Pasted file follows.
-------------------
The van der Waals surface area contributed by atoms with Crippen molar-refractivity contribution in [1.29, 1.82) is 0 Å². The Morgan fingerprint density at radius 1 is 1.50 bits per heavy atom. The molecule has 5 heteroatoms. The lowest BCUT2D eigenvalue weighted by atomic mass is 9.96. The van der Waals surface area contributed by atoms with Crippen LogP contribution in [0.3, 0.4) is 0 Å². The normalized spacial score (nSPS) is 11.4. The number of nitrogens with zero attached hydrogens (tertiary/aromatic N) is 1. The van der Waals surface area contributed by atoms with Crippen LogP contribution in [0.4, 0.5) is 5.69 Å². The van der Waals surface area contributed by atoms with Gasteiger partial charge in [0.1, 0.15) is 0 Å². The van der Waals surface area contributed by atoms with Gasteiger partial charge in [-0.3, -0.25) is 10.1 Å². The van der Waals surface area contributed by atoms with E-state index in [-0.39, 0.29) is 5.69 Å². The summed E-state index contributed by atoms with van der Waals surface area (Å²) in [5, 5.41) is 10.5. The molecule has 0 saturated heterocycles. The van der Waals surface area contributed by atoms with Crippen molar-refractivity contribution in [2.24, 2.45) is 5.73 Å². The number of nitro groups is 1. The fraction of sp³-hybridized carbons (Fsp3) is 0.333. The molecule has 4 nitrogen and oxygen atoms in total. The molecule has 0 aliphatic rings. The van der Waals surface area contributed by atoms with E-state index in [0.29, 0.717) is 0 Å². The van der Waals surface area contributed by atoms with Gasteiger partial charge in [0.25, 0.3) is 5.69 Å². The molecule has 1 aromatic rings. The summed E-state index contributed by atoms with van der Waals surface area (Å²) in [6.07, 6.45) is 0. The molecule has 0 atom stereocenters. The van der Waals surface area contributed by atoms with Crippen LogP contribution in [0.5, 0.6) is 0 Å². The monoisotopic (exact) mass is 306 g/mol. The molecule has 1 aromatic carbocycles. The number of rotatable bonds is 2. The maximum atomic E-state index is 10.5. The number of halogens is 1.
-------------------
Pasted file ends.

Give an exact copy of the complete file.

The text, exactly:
The van der Waals surface area contributed by atoms with Crippen molar-refractivity contribution in [1.29, 1.82) is 0 Å². The Morgan fingerprint density at radius 1 is 1.50 bits per heavy atom. The molecule has 5 heteroatoms. The lowest BCUT2D eigenvalue weighted by atomic mass is 9.96. The van der Waals surface area contributed by atoms with Crippen LogP contribution in [0.3, 0.4) is 0 Å². The normalized spacial score (nSPS) is 11.4. The number of nitrogens with zero attached hydrogens (tertiary/aromatic N) is 1. The van der Waals surface area contributed by atoms with Crippen LogP contribution in [0.4, 0.5) is 5.69 Å². The van der Waals surface area contributed by atoms with Gasteiger partial charge in [0.1, 0.15) is 0 Å². The van der Waals surface area contributed by atoms with Gasteiger partial charge in [-0.3, -0.25) is 10.1 Å². The van der Waals surface area contributed by atoms with E-state index in [-0.39, 0.29) is 5.69 Å². The summed E-state index contributed by atoms with van der Waals surface area (Å²) in [5, 5.41) is 10.5. The molecule has 0 saturated heterocycles. The van der Waals surface area contributed by atoms with Crippen molar-refractivity contribution in [2.24, 2.45) is 5.73 Å². The number of nitro groups is 1. The fraction of sp³-hybridized carbons (Fsp3) is 0.333. The molecule has 4 nitrogen and oxygen atoms in total. The molecule has 0 aliphatic rings. The van der Waals surface area contributed by atoms with E-state index in [0.29, 0.717) is 0 Å². The van der Waals surface area contributed by atoms with Gasteiger partial charge in [0.25, 0.3) is 5.69 Å². The molecule has 1 aromatic rings. The summed E-state index contributed by atoms with van der Waals surface area (Å²) in [6.07, 6.45) is 0. The molecule has 0 atom stereocenters. The van der Waals surface area contributed by atoms with Crippen LogP contribution in [0.5, 0.6) is 0 Å². The monoisotopic (exact) mass is 306 g/mol. The molecule has 1 aromatic carbocycles. The number of rotatable bonds is 2. The maximum atomic E-state index is 10.5. The number of halogens is 1.